3 min read

An Agent Isn't Always the Answer

Controversial? Sure. True? You betcha.

We don't proclaim statements like these for the clickbait. Clickbait ain't our currency. Instead, the Dojo deals in truth. Truth for the sake of actor empowerment and well-being.

"Do I need an agent?" has almost ceased to be a question actors ask because the answer is assumed (and widely said) to be a unanimous "Obviously".

As a general life rule, asking questions is a healthy practice. Automatically buying into what's commonly accepted and expected is less so. Particularly regarding the path we choose to walk in life — in our case, the actor's path.

Adopting the herd mentality, in any context, will always seem more enticing. It's quick, it's easy, and it's clean-cut. Challenging the status quo, on the other hand, is laborious, hard, and painted in more shades of grey than we even knew existed. But in the words of Admiral Ackbar, "It's a trap!". Herd mentality always loses in the long run.

So, unsurprisingly, here's the real answer to "Do I need an agent?": it depends.

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A room of doors

Imagine this: somewhere, in an alternate reality, you find yourself standing in a dark room. In this room, you are surrounded by locked doors — each emanating a unique glow.

On the other side of each door is a different manifestation of success. In this alternate reality, getting an agent is akin to being handed a single key.

The point here is this: getting an agent can unlock access to success. However, it's access only to a specific type of success. It's access only to one of those doors.

Now, it may be that the door an agent unlocks is the door you genuinely want to walk through. Fab. But it may be that it isn't.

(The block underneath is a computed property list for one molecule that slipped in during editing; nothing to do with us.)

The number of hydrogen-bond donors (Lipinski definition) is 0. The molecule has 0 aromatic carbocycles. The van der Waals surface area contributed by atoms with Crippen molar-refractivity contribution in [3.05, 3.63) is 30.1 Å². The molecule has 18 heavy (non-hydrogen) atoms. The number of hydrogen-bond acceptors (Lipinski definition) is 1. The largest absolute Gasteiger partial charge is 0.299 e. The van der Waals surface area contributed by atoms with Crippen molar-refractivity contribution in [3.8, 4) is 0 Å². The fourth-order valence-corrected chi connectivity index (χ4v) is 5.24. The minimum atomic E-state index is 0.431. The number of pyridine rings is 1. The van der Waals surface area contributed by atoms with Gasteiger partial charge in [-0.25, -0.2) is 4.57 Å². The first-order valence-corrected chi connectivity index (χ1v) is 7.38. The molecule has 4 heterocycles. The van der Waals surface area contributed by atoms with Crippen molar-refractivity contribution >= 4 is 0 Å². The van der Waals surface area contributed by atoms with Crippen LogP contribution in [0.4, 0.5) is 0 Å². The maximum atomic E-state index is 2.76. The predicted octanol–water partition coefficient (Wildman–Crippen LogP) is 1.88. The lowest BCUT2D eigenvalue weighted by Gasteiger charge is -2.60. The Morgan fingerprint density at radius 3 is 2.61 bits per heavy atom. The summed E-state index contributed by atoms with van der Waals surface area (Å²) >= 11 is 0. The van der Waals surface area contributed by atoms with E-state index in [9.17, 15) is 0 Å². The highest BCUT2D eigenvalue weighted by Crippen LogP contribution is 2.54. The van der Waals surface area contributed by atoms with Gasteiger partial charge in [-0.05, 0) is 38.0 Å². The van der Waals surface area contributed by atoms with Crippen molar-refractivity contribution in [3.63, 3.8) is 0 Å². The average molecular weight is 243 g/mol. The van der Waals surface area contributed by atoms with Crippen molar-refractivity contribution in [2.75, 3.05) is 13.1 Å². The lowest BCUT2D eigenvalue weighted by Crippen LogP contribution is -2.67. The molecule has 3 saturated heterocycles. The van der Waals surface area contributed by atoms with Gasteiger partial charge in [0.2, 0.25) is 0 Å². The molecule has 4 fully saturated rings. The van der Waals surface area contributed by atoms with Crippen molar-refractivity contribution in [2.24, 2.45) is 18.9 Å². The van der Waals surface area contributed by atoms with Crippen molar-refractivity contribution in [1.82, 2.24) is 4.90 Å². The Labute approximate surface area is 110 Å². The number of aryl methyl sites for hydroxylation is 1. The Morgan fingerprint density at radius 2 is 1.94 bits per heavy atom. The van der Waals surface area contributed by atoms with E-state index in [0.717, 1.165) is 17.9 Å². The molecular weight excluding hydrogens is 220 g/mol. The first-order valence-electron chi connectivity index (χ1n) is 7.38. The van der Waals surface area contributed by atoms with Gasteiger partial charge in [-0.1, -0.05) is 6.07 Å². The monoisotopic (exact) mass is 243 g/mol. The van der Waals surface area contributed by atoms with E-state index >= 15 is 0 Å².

Our first task, then, is simple. Simple, but not necessarily easy. We need to decide what door we actually want unlocked. We need to define our personal definition of success.

To agent

If our definition of success follows the "traditional" model (i.e. a constant stream of leading roles in major stage and screen productions), an agent will unlock the door we want opened.

Agents have hall passes to corridors where most "big" decision-makers and "big" projects loiter. These corridors are very hard to sneak into without an agent with us. Not impossible, but highly unlikely.

Remember, agents make money when their actors make money, so they have a vested interest in fast-tracking their clients to this A-Lister image of success. If their aim aligns with our aim, amazing. An agent is absolutely our key.

Not to agent

On the other hand, if our definition of success strays from the traditional model (e.g. creating our own work or company, living a broad and multi-faceted life life), an agent mightn't be our key.  

There are two main reasons for this. The first: our creative passion projects won't be given the same weight as blockbuster gigs. An agent may let one or two slide, but certainly not a whole career's worth. Not until we hit Phoebe Waller-Bridge level and show that creative passion projects and blockbuster gigs aren't mutually exclusive.

It can be soul-crushing to have implied that our definition of success isn't the "right" one. It can also become sticky and confusing when we achieve the A-Lister image of success but not our own.

If our definition of success isn't the definition we know agents work with, leave rep until later down the line. Side-step the pain and frustration of speaking a different language.

The second reason an agent mightn't be our key is tied to the first. When we sign with representation, we hand over a slice of our freedom. We've seen subtle and extreme versions of this at play, but even in the best-case scenario, anything that can and will take you out of the game needs to be communicated — if not explicitly okay-ed.

Some of us don't want to have to flag every holiday, new Muggle Job, or pregnancy with someone else, and that's 100% valid. This is especially true for the multi-multi-hyphenates among us who — as well as not having the desire — simply don't have the time to bash out a memo with every pivot.

Again, the more our vision of success strays from the traditional standard, the less likely an agent will be our key. At least until we hit Waller-Bridge status.

Phoebe Waller-Bridge holding three Emmy Awards

To circle back to where we started, questioning "truths" before blindly accepting them is a wise practice — both as an actor and as a being. And as there are few objectively infallible truths, the real key is heeding what's true for us.

Thoughts / feedback / challenges? We'd genuinely love to hear.

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